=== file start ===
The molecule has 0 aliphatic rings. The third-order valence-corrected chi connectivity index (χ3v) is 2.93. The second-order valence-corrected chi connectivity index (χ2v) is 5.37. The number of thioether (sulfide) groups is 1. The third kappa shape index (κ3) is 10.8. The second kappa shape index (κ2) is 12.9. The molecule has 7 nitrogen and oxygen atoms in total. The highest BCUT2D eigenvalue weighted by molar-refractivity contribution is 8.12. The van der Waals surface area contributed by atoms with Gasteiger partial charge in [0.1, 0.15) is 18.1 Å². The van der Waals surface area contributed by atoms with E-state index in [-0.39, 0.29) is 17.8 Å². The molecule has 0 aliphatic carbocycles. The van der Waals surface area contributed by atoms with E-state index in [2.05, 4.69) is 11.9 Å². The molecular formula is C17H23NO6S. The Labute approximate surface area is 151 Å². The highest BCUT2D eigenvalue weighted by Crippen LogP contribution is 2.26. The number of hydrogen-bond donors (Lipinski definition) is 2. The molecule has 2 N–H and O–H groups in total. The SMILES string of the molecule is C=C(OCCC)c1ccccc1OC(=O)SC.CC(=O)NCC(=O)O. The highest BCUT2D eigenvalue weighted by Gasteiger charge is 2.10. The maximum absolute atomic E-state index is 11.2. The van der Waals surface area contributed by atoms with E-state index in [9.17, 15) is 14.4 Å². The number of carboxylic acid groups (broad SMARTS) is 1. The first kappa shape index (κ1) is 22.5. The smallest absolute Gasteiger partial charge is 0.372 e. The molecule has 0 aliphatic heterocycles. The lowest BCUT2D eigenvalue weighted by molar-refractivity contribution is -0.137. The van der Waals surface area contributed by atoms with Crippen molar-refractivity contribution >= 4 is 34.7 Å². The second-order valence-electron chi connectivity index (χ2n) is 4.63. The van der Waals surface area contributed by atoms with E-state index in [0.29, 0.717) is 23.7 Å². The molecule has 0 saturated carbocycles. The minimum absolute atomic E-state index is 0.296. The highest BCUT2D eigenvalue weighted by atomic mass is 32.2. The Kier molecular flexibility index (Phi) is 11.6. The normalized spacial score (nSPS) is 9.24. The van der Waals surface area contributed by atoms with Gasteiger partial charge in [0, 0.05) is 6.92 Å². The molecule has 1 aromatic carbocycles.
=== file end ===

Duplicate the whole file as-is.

The molecule has 0 aliphatic rings. The third-order valence-corrected chi connectivity index (χ3v) is 2.93. The second-order valence-corrected chi connectivity index (χ2v) is 5.37. The number of thioether (sulfide) groups is 1. The third kappa shape index (κ3) is 10.8. The second kappa shape index (κ2) is 12.9. The molecule has 7 nitrogen and oxygen atoms in total. The highest BCUT2D eigenvalue weighted by molar-refractivity contribution is 8.12. The van der Waals surface area contributed by atoms with Gasteiger partial charge in [0.1, 0.15) is 18.1 Å². The van der Waals surface area contributed by atoms with E-state index in [-0.39, 0.29) is 17.8 Å². The molecule has 0 aliphatic carbocycles. The van der Waals surface area contributed by atoms with E-state index in [2.05, 4.69) is 11.9 Å². The molecular formula is C17H23NO6S. The Labute approximate surface area is 151 Å². The highest BCUT2D eigenvalue weighted by Crippen LogP contribution is 2.26. The number of hydrogen-bond donors (Lipinski definition) is 2. The molecule has 2 N–H and O–H groups in total. The SMILES string of the molecule is C=C(OCCC)c1ccccc1OC(=O)SC.CC(=O)NCC(=O)O. The highest BCUT2D eigenvalue weighted by Gasteiger charge is 2.10. The maximum absolute atomic E-state index is 11.2. The van der Waals surface area contributed by atoms with E-state index in [9.17, 15) is 14.4 Å². The number of carboxylic acid groups (broad SMARTS) is 1. The first kappa shape index (κ1) is 22.5. The smallest absolute Gasteiger partial charge is 0.372 e. The molecule has 0 aliphatic heterocycles. The lowest BCUT2D eigenvalue weighted by molar-refractivity contribution is -0.137. The van der Waals surface area contributed by atoms with Crippen molar-refractivity contribution >= 4 is 34.7 Å². The second-order valence-electron chi connectivity index (χ2n) is 4.63. The van der Waals surface area contributed by atoms with E-state index in [0.29, 0.717) is 23.7 Å². The molecule has 0 saturated carbocycles. The minimum absolute atomic E-state index is 0.296. The highest BCUT2D eigenvalue weighted by atomic mass is 32.2. The Kier molecular flexibility index (Phi) is 11.6. The normalized spacial score (nSPS) is 9.24. The van der Waals surface area contributed by atoms with Gasteiger partial charge in [0, 0.05) is 6.92 Å². The molecule has 1 aromatic carbocycles.